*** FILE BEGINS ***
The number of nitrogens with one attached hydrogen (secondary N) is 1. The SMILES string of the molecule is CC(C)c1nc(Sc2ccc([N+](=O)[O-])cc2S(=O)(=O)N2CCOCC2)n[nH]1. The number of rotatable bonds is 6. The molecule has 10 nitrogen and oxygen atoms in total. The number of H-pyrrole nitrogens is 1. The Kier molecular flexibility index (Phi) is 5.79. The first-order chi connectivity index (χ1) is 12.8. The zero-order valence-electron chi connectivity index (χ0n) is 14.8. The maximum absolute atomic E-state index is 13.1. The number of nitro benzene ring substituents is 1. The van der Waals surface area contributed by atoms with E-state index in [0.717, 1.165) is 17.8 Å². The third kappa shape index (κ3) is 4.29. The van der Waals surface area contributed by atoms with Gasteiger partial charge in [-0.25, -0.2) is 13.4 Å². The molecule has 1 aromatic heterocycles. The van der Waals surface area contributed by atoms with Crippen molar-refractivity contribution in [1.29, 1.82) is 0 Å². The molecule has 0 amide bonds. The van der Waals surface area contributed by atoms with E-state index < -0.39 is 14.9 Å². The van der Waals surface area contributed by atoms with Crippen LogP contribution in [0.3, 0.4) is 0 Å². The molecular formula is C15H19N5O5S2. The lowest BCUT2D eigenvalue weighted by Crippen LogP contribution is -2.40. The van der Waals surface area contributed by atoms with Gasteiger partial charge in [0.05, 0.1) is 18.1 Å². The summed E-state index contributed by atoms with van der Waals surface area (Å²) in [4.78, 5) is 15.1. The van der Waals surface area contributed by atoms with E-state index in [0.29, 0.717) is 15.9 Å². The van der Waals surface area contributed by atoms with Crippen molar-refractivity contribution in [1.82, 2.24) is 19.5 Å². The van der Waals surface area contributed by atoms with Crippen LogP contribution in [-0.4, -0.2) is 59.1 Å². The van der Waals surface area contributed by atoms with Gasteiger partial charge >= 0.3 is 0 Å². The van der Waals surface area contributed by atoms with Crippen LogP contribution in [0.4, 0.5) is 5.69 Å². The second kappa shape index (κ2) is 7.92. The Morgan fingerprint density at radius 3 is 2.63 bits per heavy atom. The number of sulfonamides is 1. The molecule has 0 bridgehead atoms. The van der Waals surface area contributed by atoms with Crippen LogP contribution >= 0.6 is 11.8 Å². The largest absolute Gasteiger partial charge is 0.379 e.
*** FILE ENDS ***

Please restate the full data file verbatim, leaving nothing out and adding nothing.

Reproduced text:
The number of nitrogens with one attached hydrogen (secondary N) is 1. The SMILES string of the molecule is CC(C)c1nc(Sc2ccc([N+](=O)[O-])cc2S(=O)(=O)N2CCOCC2)n[nH]1. The number of rotatable bonds is 6. The molecule has 10 nitrogen and oxygen atoms in total. The number of H-pyrrole nitrogens is 1. The Kier molecular flexibility index (Phi) is 5.79. The first-order chi connectivity index (χ1) is 12.8. The zero-order valence-electron chi connectivity index (χ0n) is 14.8. The maximum absolute atomic E-state index is 13.1. The number of nitro benzene ring substituents is 1. The van der Waals surface area contributed by atoms with E-state index in [0.717, 1.165) is 17.8 Å². The third kappa shape index (κ3) is 4.29. The van der Waals surface area contributed by atoms with Gasteiger partial charge in [-0.25, -0.2) is 13.4 Å². The molecule has 1 aromatic heterocycles. The van der Waals surface area contributed by atoms with Crippen molar-refractivity contribution in [1.29, 1.82) is 0 Å². The molecule has 0 amide bonds. The van der Waals surface area contributed by atoms with E-state index < -0.39 is 14.9 Å². The van der Waals surface area contributed by atoms with Crippen LogP contribution in [0.3, 0.4) is 0 Å². The molecular formula is C15H19N5O5S2. The lowest BCUT2D eigenvalue weighted by Crippen LogP contribution is -2.40. The van der Waals surface area contributed by atoms with Gasteiger partial charge in [0.05, 0.1) is 18.1 Å². The summed E-state index contributed by atoms with van der Waals surface area (Å²) in [4.78, 5) is 15.1. The van der Waals surface area contributed by atoms with E-state index in [0.29, 0.717) is 15.9 Å². The van der Waals surface area contributed by atoms with Crippen molar-refractivity contribution in [1.82, 2.24) is 19.5 Å². The van der Waals surface area contributed by atoms with Crippen LogP contribution in [-0.4, -0.2) is 59.1 Å². The van der Waals surface area contributed by atoms with Gasteiger partial charge >= 0.3 is 0 Å². The van der Waals surface area contributed by atoms with Crippen LogP contribution in [0.4, 0.5) is 5.69 Å². The second kappa shape index (κ2) is 7.92. The Morgan fingerprint density at radius 3 is 2.63 bits per heavy atom. The number of sulfonamides is 1. The molecule has 0 bridgehead atoms. The van der Waals surface area contributed by atoms with Crippen LogP contribution >= 0.6 is 11.8 Å². The largest absolute Gasteiger partial charge is 0.379 e.